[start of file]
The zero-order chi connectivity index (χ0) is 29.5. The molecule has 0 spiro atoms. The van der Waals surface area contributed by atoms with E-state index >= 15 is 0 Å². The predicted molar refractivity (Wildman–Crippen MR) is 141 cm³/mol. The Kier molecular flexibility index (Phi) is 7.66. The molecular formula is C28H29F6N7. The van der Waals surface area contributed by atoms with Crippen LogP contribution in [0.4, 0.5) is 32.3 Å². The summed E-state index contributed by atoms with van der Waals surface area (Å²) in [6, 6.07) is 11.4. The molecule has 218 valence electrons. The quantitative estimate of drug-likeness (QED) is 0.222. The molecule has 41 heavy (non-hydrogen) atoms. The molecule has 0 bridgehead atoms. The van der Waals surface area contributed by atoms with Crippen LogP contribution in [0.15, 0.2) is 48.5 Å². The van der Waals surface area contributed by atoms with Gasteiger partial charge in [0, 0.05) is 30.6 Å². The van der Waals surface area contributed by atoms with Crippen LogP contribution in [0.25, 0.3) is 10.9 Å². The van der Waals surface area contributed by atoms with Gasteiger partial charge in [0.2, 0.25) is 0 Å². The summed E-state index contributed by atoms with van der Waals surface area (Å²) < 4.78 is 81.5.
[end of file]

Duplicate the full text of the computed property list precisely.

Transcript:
The zero-order chi connectivity index (χ0) is 29.5. The molecule has 0 spiro atoms. The van der Waals surface area contributed by atoms with E-state index >= 15 is 0 Å². The predicted molar refractivity (Wildman–Crippen MR) is 141 cm³/mol. The Kier molecular flexibility index (Phi) is 7.66. The molecular formula is C28H29F6N7. The van der Waals surface area contributed by atoms with Crippen LogP contribution in [0.4, 0.5) is 32.3 Å². The summed E-state index contributed by atoms with van der Waals surface area (Å²) in [6, 6.07) is 11.4. The molecule has 218 valence electrons. The quantitative estimate of drug-likeness (QED) is 0.222. The molecule has 41 heavy (non-hydrogen) atoms. The molecule has 0 bridgehead atoms. The van der Waals surface area contributed by atoms with Crippen LogP contribution in [0.15, 0.2) is 48.5 Å². The van der Waals surface area contributed by atoms with Gasteiger partial charge in [0, 0.05) is 30.6 Å². The van der Waals surface area contributed by atoms with Crippen LogP contribution in [0.25, 0.3) is 10.9 Å². The van der Waals surface area contributed by atoms with Gasteiger partial charge in [0.2, 0.25) is 0 Å². The summed E-state index contributed by atoms with van der Waals surface area (Å²) < 4.78 is 81.5.